“And Jesus sat over against the treasury, and beheld how the people cast money into the treasury: and many that were rich cast in much” – Mark 12:41
I was on an early flight from Barbados to Trinidad last Friday with stops in St. Vincent and Grenada. On the first leg of the journey it was slumber time, only to be disturbed by a passenger boarding in St. Vincent who wanted the window seat next to me. He was in a chatting mood but I think he soon got the message that my sleep deficit had not been eroded and I continued my rest until we reached Grenada.
Refreshed, I then remembered my weekly column. What shall I write about this week? Then across the aisle “in the seat pocket in front of you” I glimpsed a rather attractive looking publication “20-20 Vision – The Perfect Vision for Cricket”. There was none in the seat pocket in front of me, but the air hostess kindly obliged. This is a commemorative publication to signal the advent of this innovative tournament which is available to many via a TV network.
My grandchildren met me at the airport chauffeured by their mother. Oh how they have grown, in a couple of months. After a little romp, I then settled down to the column. Allen Stanford concluded his foreword in the publication as follows: “My Vision for the Stanford 20/20 Tournament is that it will be the catalyst for a resurgence of love for the game, that it will signal the return of the glory days”.
Another significant event in the West Indies cricket world last week, which may have some positive effect on “the return to the glory days”, was the decision by Joey Carew not to offer himself for reselection by the West Indies Cricket Board as Chairman of Selectors. Brian Lara hinted that it would be nice to be part of the West Indies team on the 2007 tour of England, the birthplace of cricket, before hanging up his boots. Is this positive or negative with respect to the challenge to “the return the glory days”?
As was mentioned in last week’s column, Mr. Tony Marshall, President of the Barbados Cricket association and long standing cricket administrator, pointed out that the team which wins ICC CWC 2007 is likely to be one that has paid special attention to its fitness regime. It was also interesting to hear his opinion that sustained success in cricket was also highly correlated with intellectual capital. This presents another set of issues with respect to “the return the glory days”?
Allen Stanford starts his foreword with a conviction “West Indies cricket is an almost tangible force that can unify an entire country, an entire group of people, no matter the differences that might exist off the field, in the houses of parliament or among nations. The energy, the pride, the passion that cricket has inspired in the people of the Caribbean, is not only moving but also infectious. West Indies cricket is the single most powerful statement to the world that although the Caribbean’s population base is small and we lack an abundance of natural and economic resources, as a people, the Caribbean has a spirit, a heart, a soul unmatched in the world”.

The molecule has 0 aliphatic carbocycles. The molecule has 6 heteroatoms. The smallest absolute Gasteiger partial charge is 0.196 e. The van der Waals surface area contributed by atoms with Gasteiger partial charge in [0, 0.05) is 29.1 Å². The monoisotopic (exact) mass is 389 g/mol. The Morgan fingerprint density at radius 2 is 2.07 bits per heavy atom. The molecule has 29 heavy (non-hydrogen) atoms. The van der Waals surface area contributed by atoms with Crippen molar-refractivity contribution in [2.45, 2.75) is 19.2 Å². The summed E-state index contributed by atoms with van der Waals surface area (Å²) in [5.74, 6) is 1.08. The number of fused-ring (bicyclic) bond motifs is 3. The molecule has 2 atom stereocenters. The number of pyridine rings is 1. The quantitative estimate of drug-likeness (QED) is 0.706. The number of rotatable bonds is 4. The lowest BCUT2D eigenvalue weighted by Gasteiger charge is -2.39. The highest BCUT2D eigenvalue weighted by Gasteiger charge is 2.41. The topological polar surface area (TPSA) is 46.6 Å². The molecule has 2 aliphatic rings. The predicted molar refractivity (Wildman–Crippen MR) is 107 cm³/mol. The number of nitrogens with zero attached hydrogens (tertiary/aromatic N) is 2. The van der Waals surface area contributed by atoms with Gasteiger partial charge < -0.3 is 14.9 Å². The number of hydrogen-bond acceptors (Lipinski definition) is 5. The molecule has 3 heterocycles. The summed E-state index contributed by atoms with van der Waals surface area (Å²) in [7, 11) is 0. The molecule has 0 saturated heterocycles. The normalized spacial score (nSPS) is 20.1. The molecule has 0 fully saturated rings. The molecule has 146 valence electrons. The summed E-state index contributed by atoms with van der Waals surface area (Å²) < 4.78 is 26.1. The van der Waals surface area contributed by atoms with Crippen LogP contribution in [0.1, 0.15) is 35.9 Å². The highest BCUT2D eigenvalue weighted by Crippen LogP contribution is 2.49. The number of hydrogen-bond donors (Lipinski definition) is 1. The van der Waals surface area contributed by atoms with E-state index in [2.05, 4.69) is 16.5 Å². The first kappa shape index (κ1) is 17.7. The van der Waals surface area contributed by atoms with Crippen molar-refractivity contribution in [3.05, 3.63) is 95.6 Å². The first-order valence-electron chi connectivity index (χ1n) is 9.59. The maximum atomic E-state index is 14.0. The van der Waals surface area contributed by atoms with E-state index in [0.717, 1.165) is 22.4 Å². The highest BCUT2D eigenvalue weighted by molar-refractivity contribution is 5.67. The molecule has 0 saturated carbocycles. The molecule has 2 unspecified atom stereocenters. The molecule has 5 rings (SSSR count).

If we reflect on this statement, we have a major resource which must be exploited to the fullest. This reminds me that in Singapore they regard their human resource as a very important resource which must be exploited to the fullest. Allen Stanford is showing us the way. He has the financial resources and is willing to put his money where his mouth is. There are large sums of money in the Caribbean. The tax payers provide a tidy sum, can we get at it the allocation for development or is it shrouded in bureaucracy? The donor agencies, the same? Foreign Direct Investment (Stanford is included in this even though he regards himself as a Caribbean man)? The private sector should its constituents not invest more in enterprise development rather than “blue chip” investments, how else will the economy grow in a sustainable manner.
Legacy Barbados, inspired by World Cup Barbados, has identified “Creating the Future Cricket Legends” as one of the targets to be exploited. Oh, what a resource! We really need to garner financial resources and put them behind the development of this asset, if we are going to be a force with which to be reckoned. We are asked to comment on the strategic plan for Barbados, but where is the strategic plan for cricket? Is there one? If so, has it sought to obtain “buy-in” from all the cricket stakeholders?
The 2020 game itself is very exciting, indeed a TV spectacle, even though the standard of cricket in the Stanford competition, from the little that I have seen, may vary significantly from team to team. It is said that this Stanford 20/20 brand of cricket, introduced in a region with an undoubtedly exciting approach to the traditional game, is designed for competitive sport positioning in the North American market. If it is exciting and relatively short then presumably it will rapidly capture market share. May it be a successful business investment and may traditional Caribbean cricket benefit from the huge sums of money invested.